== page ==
Risk averse policies foster bio-economic sustainability in mixed ﬁsheries
Sarah Jennings and
Cahiers du GREThA from Groupe de Recherche en Economie Théorique et Appliquée (GREThA)
This paper examines the role of risk aversion on the sustainable management of multispecies ﬁsheries with technical interactions. We consider a bio-economic dynamic model of multiple species harvested by a single ﬂeet with uncertain costs of eﬀort. We assume that the regulatory agency aims at reaching MMEY (Multispecies Maxi-mum Economic Yield) in an uncertain context by maximizing the expected utility of total proﬁts, where utility is a quadratic function capturing risk aversion. We ana-lyze the impact of risk aversion on optimal ﬁshing eﬀort, proﬁt, production, biodiver-sity and conservation. We show analytically that such a risk-averse MMEY promotes bio-economic sustainability as it mitigates the risk of biological and economic over-exploitation of the diﬀerent species. Risk aversion also enhances biodiversity in the sense of evenness within the portfolio of the ﬁshery. However, by reducing the eﬀort, risk aversion lessens the expected proﬁt and food production. Thus, a trade-oﬀ be-tween diﬀerent bio-economic goals is exhibited through risk aversion. We illustrate the analytical ﬁndings with the case study of the Australian South East Fishery, where small risk aversion levels allow for high global bio-economic performances and balanced management objectives, therefore fostering sustainability.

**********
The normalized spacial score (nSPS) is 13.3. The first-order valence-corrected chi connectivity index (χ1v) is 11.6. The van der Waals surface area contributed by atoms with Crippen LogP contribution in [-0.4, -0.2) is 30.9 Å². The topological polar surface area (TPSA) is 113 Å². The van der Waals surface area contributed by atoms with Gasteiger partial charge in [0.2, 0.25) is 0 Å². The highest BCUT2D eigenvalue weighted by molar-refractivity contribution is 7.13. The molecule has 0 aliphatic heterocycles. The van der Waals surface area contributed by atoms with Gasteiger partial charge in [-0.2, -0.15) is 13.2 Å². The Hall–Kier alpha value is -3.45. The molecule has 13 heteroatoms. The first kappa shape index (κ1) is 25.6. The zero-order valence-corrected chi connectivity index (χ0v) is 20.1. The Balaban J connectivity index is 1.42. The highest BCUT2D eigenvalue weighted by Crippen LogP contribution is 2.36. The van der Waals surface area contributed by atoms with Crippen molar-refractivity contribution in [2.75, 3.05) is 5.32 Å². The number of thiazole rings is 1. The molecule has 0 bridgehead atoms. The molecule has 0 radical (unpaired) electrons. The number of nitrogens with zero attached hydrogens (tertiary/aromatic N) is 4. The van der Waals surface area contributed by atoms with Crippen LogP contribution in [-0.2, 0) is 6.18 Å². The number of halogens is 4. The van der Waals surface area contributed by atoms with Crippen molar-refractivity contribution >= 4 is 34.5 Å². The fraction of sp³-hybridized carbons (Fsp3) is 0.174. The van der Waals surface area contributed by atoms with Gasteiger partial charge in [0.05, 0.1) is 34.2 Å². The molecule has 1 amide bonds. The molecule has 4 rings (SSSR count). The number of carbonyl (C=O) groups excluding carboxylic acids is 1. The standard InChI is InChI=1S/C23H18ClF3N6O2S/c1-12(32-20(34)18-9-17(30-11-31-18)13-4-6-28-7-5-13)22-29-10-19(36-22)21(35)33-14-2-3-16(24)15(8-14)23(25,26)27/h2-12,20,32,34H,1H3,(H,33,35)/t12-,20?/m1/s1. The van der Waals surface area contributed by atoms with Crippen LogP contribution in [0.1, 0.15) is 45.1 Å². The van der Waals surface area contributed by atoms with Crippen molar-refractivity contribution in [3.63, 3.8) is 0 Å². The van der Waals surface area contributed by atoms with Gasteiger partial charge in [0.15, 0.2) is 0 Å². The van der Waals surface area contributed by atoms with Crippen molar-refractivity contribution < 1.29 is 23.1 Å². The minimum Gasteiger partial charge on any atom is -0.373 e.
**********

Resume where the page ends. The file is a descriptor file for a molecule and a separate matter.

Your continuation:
Keywords: Multispecies ﬁshery; ecosystem-based ﬁsheries management; maximum economic yield; uncertainty; risk aversion; overexploitation (search for similar items in EconPapers)
JEL-codes: Q22 Q57 (search for similar items in EconPapers)
New Economics Papers: this item is included in nep-agr, nep-env and nep-upt
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Persistent link: https://EconPapers.repec.org/RePEc:grt:wpegrt:2018-07
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